Tuesday, December 8, 2009

New thinking about the third stage of labour

For years it has been accepted by many that active management of the third stage of labour is the preferred way of birthing the placenta and membranes. But in New Zealand, midwives have been questioning this, saying that physiological birth is far safer for women who have had normal labour and no risk factors.

The latest audit of New Zealand midwives that has come from the New Zealand College of Midwives (NZCOM) suggests that women who have physiological third stage of labour, overseen by midwives who know what they are doing, are less likely to bleed heavily compared to women who have active management. This result is contrary to the commonly held belief that active management of the third stage reduces blood loss following birth.

Follow-up to this audit is going to be carried out by Professor Cecily Begley (Dublin) - she is reviewer for the Cochrane Database. Professor Begley is coming to New Zealand in January 2010 to talk to midwives who regularly carry out physiological management of the third stage. If you are interested in knowing more, please contact NZCOM.

Dixon et al. (2009). Midwives care during the third stage of labour: an analysis of the New Zealand College of Midwives Midwifery database 2004-2008. New Zealand College of Midwives Journal, number 41, October, p. 20

Image: 'placenta and amniotic sac - _MG_3995' sean dreilinger


Cafe Culture said...

it was particularly put into context for me by Karen Guilliland at the Joan Donley conference.
I have always mostly used active management of 3rd stage, it was the way I was trained, it was what I was comfortable with, it was what was expected of me wherever I worked.
However as karen highlighted many women in the developing world are suffering PPH not because they are having expectant management of 3rd stage but because midwives and doctors don't know how to do expectant management of 3rd stage. There is a lack of oxytoics in the developing world and lack of ability to store them correctly and so we need to practice more expectant management of 3rd stage, teach how it is done correctly and STOP doing hybrid versions of birthing 3rd stage!

Sarah Stewart said...

I have always said it is that mix and much approach that causes trouble, and not being patient enough when you are waiting for a placenta to arrive.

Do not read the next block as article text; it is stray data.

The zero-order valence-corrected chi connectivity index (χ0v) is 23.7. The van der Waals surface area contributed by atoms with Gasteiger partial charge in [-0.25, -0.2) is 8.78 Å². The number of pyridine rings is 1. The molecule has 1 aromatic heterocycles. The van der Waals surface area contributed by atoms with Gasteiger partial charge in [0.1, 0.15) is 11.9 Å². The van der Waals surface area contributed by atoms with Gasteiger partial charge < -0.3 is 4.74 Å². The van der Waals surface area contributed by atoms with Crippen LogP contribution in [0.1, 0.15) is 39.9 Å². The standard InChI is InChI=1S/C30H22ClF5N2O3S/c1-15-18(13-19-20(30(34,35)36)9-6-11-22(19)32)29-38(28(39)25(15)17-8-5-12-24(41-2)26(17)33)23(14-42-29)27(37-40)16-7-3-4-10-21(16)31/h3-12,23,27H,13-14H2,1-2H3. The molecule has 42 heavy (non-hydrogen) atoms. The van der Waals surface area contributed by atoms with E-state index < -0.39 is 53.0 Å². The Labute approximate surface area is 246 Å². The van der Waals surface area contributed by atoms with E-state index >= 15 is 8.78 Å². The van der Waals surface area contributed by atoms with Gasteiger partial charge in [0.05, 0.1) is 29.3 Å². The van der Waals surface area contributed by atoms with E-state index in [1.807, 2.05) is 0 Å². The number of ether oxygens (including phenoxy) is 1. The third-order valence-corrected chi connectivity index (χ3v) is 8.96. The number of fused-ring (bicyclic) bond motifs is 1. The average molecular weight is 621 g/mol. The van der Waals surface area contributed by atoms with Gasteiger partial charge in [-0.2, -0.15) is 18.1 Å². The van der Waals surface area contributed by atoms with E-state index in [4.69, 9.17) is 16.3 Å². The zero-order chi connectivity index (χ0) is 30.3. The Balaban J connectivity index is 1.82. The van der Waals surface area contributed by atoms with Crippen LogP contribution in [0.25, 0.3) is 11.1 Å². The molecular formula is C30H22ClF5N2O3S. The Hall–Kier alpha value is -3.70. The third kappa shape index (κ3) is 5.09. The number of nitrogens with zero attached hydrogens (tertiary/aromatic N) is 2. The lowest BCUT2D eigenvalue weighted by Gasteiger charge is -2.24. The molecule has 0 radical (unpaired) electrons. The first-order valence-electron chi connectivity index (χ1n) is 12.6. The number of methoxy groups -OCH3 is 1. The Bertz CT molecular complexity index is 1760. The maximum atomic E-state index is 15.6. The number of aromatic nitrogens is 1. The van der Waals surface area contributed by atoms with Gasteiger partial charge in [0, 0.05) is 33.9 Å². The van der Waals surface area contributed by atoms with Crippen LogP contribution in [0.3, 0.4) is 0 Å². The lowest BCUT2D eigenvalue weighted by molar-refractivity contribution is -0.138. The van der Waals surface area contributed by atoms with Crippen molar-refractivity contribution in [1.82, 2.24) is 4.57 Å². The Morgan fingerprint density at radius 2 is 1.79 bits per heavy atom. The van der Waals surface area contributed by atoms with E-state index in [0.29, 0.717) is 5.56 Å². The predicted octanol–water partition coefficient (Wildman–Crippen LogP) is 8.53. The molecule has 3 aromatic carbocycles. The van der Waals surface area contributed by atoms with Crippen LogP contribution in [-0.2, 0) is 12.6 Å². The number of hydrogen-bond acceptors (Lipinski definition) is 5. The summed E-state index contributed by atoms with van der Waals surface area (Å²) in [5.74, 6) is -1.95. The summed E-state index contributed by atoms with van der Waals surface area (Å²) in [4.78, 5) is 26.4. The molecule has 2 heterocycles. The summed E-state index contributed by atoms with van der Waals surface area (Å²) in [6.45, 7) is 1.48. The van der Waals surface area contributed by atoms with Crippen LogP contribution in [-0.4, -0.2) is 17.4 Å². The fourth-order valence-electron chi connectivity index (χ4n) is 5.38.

Thinkbirth said...

Fantastic Sarah! Great to see these stats out there. Same as we found with our cohort study (under review for Women and Birth). Kathleen Fahy published a critique of the Cochrane Review
Fahy KM, ’Third stage of labour care for women at low risk of postpartum haemorrhage’, Journal of Midwifery & Womens Health, 54 380-386 (2009)

and we had a paper published in Women and Birth

Hastie CR, Fahy KM, ’Optimising psychophysiology in third stage of labour: Theory applied to practice’, Women and Birth, 22 89-96 (2009)


Really good to see the evidence accumulating. I agree Pam, women in the developing countries could really be helped by a better understanding by everyone about third stage. Seems like much of the ancient wisdom has been lost.

Sarah Stewart said...

I meant to say "mix and match"!

Thinkbirth: Thanks for those references. It's very exciting to see good data come out on New Zealand midwifery at long last. I am also looking forward to seeing the results of the work that Deborah Davis et al is doing

InfoMidwife said...

this is great news Sarah, nice to see some research that can be quoted.... I always offer women physiological third stage, however any signs of bleeding it is active management... but it would be great to see midwives offering and doing more physiological third stage....

Linda Mitchell said...

I am a midwife in England and for some years I was a community midwife but unclear exactly what a physiological third stage entailed, because, like you, I was not trained in this until I researched this for myself.
I now work in maternity risk and I believe that third stage management is left wanting at times. As a result of this, I am undertaking my dissertation asking if active management of labour has marginalised midwives ability to undertake the physiological third stage. I thought the Dixon 2009research was great and makes a difference when it is midwifery led rather than obstetrically led! I would appreciate if anyone can lead me to further studies in NZ which seems to be more focussed on physiological management of labour. Thank you.

Sarah Stewart said...

Hi Linda

I am afraid I am not 100% up on all the research that is being out in NZ. The ones I know about at the moment is the place of birth study by Deborah Davis and fetal heart monitoring by Robyn Maude. Anfd, of course, there is the work by Caroyn Hastie in Oz: http://internationaldayofthemidwife.wikispaces.com/International+Day+of+the+Midwife+2010

For more info about NZ research, I'd get in touch with the NZ College of Midwives: www.midwife.org.nz